Taking Action on Climate Now

Blurred background image
 on June 2, 2021

Where your treasure is, there will your heart be also.” 

Matthew 6:21

Irene Pang’s article in the April Edition of the Niagara Anglican, “Systemic Change Needed” touched my heart. Since we cannot change what is happening to our landscape, and with few clear guidelines from government or corporations to deal with the climate emergency, Irene’s description of her looking inside herself and her family — “the way they drive, the food they eat, where to invest their money, what to buy and what not to buy”— I found very inspiring. 

Changing our behaviour is part of taking climate change seriously.

While Irene knows that individual effort will not be enough, and that corporate and political decision making is necessary to effectively address the climate crisis, she shares her thoughts and contributions to lowering her own carbon footprint. Learning about things that contribute to the climate crisis provides us opportunity to speak up about them and to act.

It was heartening to listen to the recent Anglican Communion webinar: COP26, Divestment and Investment for Climate Justice. The participating Churches were from South Africa, New Zealand, Oxford and West Yorkshire, England, Ireland, Scotland and Wales. Their main theme was divestment from fossil fuels as an act of social and economic justice. The urgency of their message is expressed in their vision of achieving zero emissions of greenhouse gas for their country, due largely to the burning of fossil fuels, by the year 2030. This underlines the need to act now and not wait till 2050.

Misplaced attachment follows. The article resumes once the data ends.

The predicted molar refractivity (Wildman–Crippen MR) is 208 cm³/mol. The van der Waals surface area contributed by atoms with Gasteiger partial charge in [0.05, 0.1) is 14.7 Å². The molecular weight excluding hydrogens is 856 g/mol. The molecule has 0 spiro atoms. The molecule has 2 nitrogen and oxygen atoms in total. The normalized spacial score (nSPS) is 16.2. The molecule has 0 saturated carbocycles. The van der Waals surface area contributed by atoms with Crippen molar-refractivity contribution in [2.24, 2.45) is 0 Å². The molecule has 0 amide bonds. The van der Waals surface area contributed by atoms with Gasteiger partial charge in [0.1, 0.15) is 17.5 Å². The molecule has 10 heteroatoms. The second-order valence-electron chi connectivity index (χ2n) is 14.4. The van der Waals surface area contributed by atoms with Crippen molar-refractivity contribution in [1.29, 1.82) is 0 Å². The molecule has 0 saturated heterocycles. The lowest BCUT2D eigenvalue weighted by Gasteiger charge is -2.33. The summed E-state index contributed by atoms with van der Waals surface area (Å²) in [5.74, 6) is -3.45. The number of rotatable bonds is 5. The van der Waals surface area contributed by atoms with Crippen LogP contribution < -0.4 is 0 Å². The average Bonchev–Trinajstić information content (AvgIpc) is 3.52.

The Church in Wales declared recently, “We’ve opened our eyes: there’s no time to waste. As we declared today — this is an emergency.”

In Canada, three Canadian dioceses (Ottawa, Montreal and Huron) have declared that they have divested their investments from fossil fuel Industries. By contrast, our diocese has taken an Environmental, Social, Governance (ESG) approach to its investments. Our global equity investment fund, for instance, seeks to reduce its carbon footprint by at least 50%, eliminate exposure to companies with more than 20% of revenue from coal related activities; invest in companies expected to positively contribute to the transition of renewable energy sources; and reach zero emissions by 2050. 

In the April issue of the Niagara Anglican, Irene offered us steps we can take in support of the General Synod 2019 Resolution that addresses the climate emergency by ending our purchase and use of single use plastic. 

In 2019, members of General Synod passed a resolution presented by the youth of our church. Recognizing that there is a global climate emergency, it encouraging dioceses and parishes to make the Baptismal Covenant and the fifth Mark of Mission a priority in our faith: “to strive to safeguard the integrity of creation and sustain and renew the life of the earth.” Our diocesan Mission Action Plan (MAP) prioritizes environmental justice in keeping with the spirit of this prescient resolution, and I hope parishes will take up this call to action too.

What can be done, needs to be done now, for “where your treasure is there will your heart be also.” 

Skip to content